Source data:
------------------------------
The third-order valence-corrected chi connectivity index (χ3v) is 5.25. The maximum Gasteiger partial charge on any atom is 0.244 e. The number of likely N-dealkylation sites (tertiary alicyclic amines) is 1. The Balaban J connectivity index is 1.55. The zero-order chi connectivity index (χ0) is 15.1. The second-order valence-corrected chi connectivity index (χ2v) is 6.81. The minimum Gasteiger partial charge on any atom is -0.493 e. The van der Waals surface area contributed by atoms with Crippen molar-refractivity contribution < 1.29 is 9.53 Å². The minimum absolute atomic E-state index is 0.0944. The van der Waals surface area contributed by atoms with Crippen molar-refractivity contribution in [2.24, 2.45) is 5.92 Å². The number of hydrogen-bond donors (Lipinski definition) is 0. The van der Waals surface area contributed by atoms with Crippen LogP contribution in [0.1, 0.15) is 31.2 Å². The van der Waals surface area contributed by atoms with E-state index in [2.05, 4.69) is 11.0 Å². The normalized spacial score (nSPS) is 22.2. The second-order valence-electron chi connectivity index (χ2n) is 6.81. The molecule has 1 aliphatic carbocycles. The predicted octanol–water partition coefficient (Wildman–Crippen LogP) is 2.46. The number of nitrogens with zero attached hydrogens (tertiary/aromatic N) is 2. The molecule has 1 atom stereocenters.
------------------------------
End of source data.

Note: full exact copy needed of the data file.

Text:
The third-order valence-corrected chi connectivity index (χ3v) is 5.25. The maximum Gasteiger partial charge on any atom is 0.244 e. The number of likely N-dealkylation sites (tertiary alicyclic amines) is 1. The Balaban J connectivity index is 1.55. The zero-order chi connectivity index (χ0) is 15.1. The second-order valence-corrected chi connectivity index (χ2v) is 6.81. The minimum Gasteiger partial charge on any atom is -0.493 e. The van der Waals surface area contributed by atoms with Crippen molar-refractivity contribution < 1.29 is 9.53 Å². The minimum absolute atomic E-state index is 0.0944. The van der Waals surface area contributed by atoms with Crippen molar-refractivity contribution in [2.24, 2.45) is 5.92 Å². The number of hydrogen-bond donors (Lipinski definition) is 0. The van der Waals surface area contributed by atoms with Crippen LogP contribution in [0.1, 0.15) is 31.2 Å². The van der Waals surface area contributed by atoms with E-state index in [2.05, 4.69) is 11.0 Å². The normalized spacial score (nSPS) is 22.2. The second-order valence-electron chi connectivity index (χ2n) is 6.81. The molecule has 1 aliphatic carbocycles. The predicted octanol–water partition coefficient (Wildman–Crippen LogP) is 2.46. The number of nitrogens with zero attached hydrogens (tertiary/aromatic N) is 2. The molecule has 1 atom stereocenters.